John Muir Museum, Dunbar, Scotland, Building, Image, Architect, Project, Photo
John Muir Museum, Scotland : Architecture
Scottish Conservationist : Museum, East Lothian, Scotland, UK
John Muir Museum Dunbar
Museum celebrating the life of conservationist John Muir, Scotland, who lived in this Dunbar house but later ‘called his home next door’. John Muir loved the nature around Dunbar: the John Muir Country Park just west of Dunbar is set up in his memory.
John Muir Museum, High Street, Dunbar, East Lothian, Scotland
Richard Murphy Architects
Background reference: four letters issued to this site by Winifred Silitto for publication in 2001:-
To The Editor, The Scotsman
Re: John Muir’s Birthplace in Dunbar
For seven years Dunbar’s John Muir Association (DJMA) has pursued a dream – a John Muir Centre in Dunbar. We, past and present members of the Council of the association, wish to make public our firm support for the planning application by the John Muir Birthplace Trust, currently before East Lothian Council.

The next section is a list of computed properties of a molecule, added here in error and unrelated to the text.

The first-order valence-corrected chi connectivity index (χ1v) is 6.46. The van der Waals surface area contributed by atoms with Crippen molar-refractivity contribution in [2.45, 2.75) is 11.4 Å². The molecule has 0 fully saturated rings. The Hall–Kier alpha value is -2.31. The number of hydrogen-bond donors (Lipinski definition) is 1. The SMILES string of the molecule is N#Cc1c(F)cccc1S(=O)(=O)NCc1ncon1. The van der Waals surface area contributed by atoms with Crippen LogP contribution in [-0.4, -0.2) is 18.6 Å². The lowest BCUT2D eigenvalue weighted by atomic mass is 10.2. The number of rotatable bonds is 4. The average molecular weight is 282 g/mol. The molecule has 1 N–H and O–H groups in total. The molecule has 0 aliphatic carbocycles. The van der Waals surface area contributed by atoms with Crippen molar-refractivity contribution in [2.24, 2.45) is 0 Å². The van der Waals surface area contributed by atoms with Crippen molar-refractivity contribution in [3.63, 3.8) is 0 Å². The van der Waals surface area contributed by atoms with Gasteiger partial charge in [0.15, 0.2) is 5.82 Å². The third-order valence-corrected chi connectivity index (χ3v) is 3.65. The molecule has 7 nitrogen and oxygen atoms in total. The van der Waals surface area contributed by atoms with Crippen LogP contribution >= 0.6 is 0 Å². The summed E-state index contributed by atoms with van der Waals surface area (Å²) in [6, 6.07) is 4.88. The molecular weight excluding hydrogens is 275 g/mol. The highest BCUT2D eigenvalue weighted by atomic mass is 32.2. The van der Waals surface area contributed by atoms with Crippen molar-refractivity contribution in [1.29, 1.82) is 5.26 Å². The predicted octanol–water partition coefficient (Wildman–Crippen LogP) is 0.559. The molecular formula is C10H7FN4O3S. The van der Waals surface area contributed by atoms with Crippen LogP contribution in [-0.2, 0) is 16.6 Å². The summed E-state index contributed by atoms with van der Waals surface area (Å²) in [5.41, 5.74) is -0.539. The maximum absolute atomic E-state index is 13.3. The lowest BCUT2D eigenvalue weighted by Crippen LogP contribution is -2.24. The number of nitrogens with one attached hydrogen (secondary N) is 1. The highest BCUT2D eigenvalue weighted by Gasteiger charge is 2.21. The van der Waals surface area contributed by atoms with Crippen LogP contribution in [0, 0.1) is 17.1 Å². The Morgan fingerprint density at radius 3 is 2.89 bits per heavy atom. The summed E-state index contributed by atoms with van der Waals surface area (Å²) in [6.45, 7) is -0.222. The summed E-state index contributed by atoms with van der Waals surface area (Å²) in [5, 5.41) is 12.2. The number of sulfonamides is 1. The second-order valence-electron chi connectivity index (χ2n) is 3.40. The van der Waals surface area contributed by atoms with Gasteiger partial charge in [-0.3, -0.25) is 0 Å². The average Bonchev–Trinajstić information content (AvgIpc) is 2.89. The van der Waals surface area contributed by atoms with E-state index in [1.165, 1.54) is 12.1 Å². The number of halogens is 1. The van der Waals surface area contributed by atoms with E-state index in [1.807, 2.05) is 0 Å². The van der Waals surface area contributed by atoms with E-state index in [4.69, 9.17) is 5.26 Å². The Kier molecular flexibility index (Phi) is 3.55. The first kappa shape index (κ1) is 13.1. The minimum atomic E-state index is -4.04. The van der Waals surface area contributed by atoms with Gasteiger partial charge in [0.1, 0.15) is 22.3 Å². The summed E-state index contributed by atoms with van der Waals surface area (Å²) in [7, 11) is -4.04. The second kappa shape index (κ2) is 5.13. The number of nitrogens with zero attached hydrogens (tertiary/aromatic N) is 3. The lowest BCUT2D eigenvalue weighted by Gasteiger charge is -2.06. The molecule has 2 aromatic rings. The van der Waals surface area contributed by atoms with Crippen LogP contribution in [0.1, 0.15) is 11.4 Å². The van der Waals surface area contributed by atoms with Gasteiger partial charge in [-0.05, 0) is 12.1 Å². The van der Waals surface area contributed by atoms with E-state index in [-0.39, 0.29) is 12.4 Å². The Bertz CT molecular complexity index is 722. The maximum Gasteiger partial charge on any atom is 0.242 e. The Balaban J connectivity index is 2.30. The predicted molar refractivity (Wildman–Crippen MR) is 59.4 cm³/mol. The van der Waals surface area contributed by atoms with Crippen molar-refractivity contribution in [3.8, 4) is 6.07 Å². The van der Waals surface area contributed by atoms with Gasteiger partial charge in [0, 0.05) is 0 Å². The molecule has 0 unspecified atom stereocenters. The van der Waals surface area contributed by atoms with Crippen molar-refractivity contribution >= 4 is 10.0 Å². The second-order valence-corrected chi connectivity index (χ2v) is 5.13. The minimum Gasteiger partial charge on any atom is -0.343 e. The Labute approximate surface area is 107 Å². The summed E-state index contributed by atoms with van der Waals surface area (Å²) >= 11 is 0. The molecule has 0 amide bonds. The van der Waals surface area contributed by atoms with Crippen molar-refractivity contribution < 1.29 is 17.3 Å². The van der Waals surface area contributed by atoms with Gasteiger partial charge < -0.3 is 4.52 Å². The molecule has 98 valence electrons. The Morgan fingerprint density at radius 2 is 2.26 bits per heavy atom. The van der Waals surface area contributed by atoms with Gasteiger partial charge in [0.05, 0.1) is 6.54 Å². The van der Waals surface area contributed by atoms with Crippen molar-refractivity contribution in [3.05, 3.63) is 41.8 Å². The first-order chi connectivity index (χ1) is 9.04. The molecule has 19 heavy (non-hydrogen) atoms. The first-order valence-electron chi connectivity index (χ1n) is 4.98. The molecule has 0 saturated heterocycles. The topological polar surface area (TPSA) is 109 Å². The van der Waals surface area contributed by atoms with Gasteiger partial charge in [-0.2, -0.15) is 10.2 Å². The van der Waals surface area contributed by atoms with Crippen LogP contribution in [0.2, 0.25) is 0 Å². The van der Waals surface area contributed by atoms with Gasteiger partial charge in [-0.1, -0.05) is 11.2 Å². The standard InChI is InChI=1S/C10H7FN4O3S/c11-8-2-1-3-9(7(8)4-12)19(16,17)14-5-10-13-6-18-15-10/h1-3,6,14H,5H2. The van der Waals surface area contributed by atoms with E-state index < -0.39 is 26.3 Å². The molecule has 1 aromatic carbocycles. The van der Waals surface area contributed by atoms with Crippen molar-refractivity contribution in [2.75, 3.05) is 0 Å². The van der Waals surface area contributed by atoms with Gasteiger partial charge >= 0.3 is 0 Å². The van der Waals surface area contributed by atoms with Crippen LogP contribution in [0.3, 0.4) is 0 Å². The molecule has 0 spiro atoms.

Over the past three decades, East Lothian Council has acknowledged its famous son in many ways, but the relevance of John Muir’s ideas and vision to the new millennium deserves a new, sustained and imaginative attempt to attract the attention and involvement of the whole population — young and old, knowledgeable and uncaring, sophisticated and matter-of-fact. We welcome East Lothian Council’s co-operation with us and the John Muir Trust, in setting up the Birthplace Trust to use Muir’s first home in Dunbar to that end.
A short leet of three consultants was invited by the Trustees to make a presentation to them on 31st January, 2001. The chosen three were Simpson & Brown, Architects; Benjamin Tindall, an architect well known for his interest in Muir; and Campbell & Co. The Trustees unhesitatingly chose Campbell & Co., working with architect Richard Murphy, for their potentially delightful solution to a complex and demanding brief — an ingenious and original response to the challenge, in keeping with Muir’s own inventiveness.